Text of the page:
Santa Maria Sun / Art
The following articles were printed from Santa Maria Sun [santamariasun.com] - Volume 13, Issue 25
Shade and ShadowTwo artists fuse their creativity to create the latest installment at Foxworthy Gallery
BY SHELLY CONE
It’s rare that an art curator can find two collections that fit together as well as the latest collection at Allan Hancock College’s Foxworthy Gallery. Gallery director Marti Fast said that as life partners and award-winning creative partners, David Stroup and Laura Moll often collaborate artistically, frequently traveling to remote areas and working with what they find in the environment. Both philosophers, the two generate themes and play with possibilities as they explore nature.
“This show brings together their passion for capturing light and shadow as it reveals form and the individual pieces flow together beautifully into a unified whole,” Fast said.
Moll, who does a lot of traditional sculpture as well as environmental sculpture, said she and Stroup often hike to areas where many people don’t go.
“A lot of it is just play. He’ll photograph things and I’ll watch and take in nature. Or I’ll create stuff and he’ll photograph it,” Moll said.
Many of Stroup’s pictures featured in the exhibit highlight Moll’s environmental sculptures and others feature his own award-winning creative work. Stroup studied at Hancock, going on to develop his black and white landscape figurative photography with Edna Bullock and Morley Baer. He’s garnered dozens of awards for his work, which has been featured at the Los Angeles Museum of Art, the Ansel Adams Gallery, and the Santa Barbara and San Luis Obispo museums of art, among others.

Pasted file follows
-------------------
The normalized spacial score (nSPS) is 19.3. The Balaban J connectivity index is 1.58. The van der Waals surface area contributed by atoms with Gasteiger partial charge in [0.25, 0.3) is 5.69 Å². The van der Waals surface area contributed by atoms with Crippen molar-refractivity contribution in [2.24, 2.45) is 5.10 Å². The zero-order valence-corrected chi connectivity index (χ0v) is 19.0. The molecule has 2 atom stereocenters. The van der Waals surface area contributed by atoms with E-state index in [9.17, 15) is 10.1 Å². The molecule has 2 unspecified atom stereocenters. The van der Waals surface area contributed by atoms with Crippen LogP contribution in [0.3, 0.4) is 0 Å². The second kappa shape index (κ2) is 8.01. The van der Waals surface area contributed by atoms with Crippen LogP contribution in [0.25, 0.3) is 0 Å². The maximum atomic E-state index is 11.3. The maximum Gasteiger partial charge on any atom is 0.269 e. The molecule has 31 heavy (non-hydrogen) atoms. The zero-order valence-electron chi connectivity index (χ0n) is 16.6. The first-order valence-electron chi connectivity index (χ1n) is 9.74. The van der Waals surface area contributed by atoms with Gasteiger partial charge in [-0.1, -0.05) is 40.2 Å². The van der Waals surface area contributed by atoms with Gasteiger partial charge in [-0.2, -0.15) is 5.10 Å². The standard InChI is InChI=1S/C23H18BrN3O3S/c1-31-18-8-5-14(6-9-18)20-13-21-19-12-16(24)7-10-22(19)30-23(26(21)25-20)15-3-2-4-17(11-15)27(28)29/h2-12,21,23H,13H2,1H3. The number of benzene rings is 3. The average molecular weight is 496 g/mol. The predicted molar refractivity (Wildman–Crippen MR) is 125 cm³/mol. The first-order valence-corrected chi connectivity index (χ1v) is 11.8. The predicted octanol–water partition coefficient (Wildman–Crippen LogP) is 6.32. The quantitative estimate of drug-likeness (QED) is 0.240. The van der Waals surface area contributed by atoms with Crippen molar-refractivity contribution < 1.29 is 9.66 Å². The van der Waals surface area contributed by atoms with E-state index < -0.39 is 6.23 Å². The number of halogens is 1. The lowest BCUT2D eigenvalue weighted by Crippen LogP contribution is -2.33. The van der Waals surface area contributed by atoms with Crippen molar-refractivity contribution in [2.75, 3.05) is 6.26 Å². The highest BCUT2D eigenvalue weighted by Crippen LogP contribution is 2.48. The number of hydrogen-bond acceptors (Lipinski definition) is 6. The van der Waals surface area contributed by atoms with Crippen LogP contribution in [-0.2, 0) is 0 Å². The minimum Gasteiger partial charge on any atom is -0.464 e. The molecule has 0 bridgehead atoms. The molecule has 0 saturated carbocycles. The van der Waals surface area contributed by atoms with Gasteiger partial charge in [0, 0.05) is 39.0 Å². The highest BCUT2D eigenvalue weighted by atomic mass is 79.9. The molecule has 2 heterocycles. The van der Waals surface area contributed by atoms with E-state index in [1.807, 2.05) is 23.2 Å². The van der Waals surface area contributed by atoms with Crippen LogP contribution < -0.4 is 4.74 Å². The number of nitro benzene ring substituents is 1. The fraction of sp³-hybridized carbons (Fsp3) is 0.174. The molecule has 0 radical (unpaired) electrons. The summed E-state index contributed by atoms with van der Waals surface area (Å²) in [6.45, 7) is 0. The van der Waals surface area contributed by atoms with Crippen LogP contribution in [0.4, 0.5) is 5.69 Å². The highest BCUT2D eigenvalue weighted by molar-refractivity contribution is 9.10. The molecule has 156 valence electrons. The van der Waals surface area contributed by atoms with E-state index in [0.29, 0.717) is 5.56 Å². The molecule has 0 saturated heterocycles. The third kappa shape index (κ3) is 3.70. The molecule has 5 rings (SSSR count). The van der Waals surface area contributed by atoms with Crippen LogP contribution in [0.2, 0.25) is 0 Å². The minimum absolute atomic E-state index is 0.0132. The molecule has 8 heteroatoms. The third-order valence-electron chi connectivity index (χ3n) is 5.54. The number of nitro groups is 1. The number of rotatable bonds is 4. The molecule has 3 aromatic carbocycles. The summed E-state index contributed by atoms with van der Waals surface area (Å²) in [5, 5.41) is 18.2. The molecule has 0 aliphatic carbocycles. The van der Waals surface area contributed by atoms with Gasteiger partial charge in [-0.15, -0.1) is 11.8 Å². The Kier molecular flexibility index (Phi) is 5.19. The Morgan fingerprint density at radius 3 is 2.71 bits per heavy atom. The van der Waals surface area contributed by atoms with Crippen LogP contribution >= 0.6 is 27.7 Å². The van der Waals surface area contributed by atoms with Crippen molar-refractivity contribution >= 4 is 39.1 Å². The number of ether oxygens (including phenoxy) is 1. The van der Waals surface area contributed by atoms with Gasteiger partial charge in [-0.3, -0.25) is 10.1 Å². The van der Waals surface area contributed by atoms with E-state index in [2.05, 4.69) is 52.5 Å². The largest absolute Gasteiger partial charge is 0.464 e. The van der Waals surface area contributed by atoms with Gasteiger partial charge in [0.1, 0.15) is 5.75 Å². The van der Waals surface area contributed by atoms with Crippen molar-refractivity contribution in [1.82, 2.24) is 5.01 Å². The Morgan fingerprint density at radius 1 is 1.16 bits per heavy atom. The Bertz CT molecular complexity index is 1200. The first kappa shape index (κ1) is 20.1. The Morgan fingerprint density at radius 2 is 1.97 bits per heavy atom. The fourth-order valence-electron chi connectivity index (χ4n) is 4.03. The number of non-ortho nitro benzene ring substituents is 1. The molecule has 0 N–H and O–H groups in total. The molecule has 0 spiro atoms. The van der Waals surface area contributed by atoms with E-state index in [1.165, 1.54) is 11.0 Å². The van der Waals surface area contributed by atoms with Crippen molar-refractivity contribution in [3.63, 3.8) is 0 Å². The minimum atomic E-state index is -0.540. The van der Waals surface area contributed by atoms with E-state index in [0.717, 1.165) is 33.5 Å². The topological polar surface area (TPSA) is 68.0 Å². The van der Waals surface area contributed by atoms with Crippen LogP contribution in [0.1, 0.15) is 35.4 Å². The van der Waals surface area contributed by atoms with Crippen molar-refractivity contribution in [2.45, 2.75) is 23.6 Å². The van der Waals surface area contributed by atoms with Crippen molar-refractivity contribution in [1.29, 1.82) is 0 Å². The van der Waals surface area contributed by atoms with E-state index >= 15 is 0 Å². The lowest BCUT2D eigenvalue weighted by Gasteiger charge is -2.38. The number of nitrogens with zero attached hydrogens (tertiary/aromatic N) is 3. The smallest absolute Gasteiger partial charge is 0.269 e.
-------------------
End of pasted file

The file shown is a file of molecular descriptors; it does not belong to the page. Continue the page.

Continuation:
Both artists get their inspiration from nature, but Moll added that most of the inspiration for her traditional sculptures comes from her interest in archeology and cultural anthropology juxtaposed with current events and injected with her own creativity.
Take for instance her piece called Tears of the Maya. The piece comes from the incense burners that could be found as part of the adornment of Mayan palaces.
“With the Tears of the Maya piece, this was once an incredibly sophisticated civilization and because of various reasons, the civilization is gone, but the people live on,” she said.
So the tears in the piece represent the fall of the civilization, she said.
Moll began her sculpting career when she started taking classes with Robert Nichols at Allan Hancock College in 1998. Later she attended San Jose State Unversity and began casting her works in bronze. She said she uses sculpting to express concepts that would be otherwise difficult to define. In fact, she said the reason she enjoys sculpture is because it lets her express things she can’t put into words.
“It’s like I have all these ideas swirling through my head and they end up coming out through my fingers,” Moll said.
Fast said the exhibit is fascinating because whereas there is a chemistry with some artists and their creations, there is an even more dynamic chemistry when artists share their lives and artistic vision.
“I have known both these artists for a long time—from before they became life partners—and have always appreciated their work and creative energy. It seemed natural that Laura’s sculpture and David’s photographs would make a terrific show. When I asked and they said yes, I just grinned. I knew it was going to be good, and it really is,” Fast said.
Fast taught both Moll and Stroup in her life drawing classes at different times. She said Moll was a student who liked to run with new ideas and concepts.
“I was thrilled to see work she’s done in the last four years, in both ceramic and bronze. She merges ideas and images that always turn my head; it’s the kind of work I have to look at over and over, first to see the many layers in it, and then to marvel at how she ever came up with it,” Fast said.
Stroup took her life drawing class in the ’80s while he was studying the nude form in the landscape.
“He has always been inventive and sensitive, and I’ve loved every show I’ve seen of his work. He excels at the art and craft of making pictures, and I love the almost spiritual quality that emanates from his work,” Fast said.
She said the work of the two artists fits into the space well, allowing the rest of the world to see where their conversations have taken them in their creative journeys.
“I think this show will speak to everyone who takes a moment to come in and listen with their eyes for awhile,” Fast said.
Arts Editor Shelly Cone prefers to listen with her heart. She can be contacted at email@example.com